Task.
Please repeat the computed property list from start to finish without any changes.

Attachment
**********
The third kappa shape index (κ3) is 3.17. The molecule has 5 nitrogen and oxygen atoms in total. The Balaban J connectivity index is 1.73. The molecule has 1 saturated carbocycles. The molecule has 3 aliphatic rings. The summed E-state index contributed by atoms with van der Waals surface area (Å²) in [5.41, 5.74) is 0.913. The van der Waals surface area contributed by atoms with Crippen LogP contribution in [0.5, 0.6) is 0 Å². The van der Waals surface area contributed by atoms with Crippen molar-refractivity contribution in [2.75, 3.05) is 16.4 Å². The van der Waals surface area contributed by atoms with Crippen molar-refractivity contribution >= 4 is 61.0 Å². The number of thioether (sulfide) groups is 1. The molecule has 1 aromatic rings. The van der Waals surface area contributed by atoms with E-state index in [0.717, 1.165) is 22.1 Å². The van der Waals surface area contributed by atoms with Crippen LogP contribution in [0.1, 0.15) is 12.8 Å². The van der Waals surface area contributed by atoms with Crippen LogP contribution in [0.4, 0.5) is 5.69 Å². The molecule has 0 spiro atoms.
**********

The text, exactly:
The third kappa shape index (κ3) is 3.17. The molecule has 5 nitrogen and oxygen atoms in total. The Balaban J connectivity index is 1.73. The molecule has 1 saturated carbocycles. The molecule has 3 aliphatic rings. The summed E-state index contributed by atoms with van der Waals surface area (Å²) in [5.41, 5.74) is 0.913. The van der Waals surface area contributed by atoms with Crippen LogP contribution in [0.5, 0.6) is 0 Å². The van der Waals surface area contributed by atoms with Crippen molar-refractivity contribution in [2.75, 3.05) is 16.4 Å². The van der Waals surface area contributed by atoms with Crippen molar-refractivity contribution >= 4 is 61.0 Å². The number of thioether (sulfide) groups is 1. The molecule has 1 aromatic rings. The van der Waals surface area contributed by atoms with E-state index in [0.717, 1.165) is 22.1 Å². The van der Waals surface area contributed by atoms with Crippen LogP contribution in [0.1, 0.15) is 12.8 Å². The van der Waals surface area contributed by atoms with Crippen LogP contribution in [0.4, 0.5) is 5.69 Å². The molecule has 0 spiro atoms.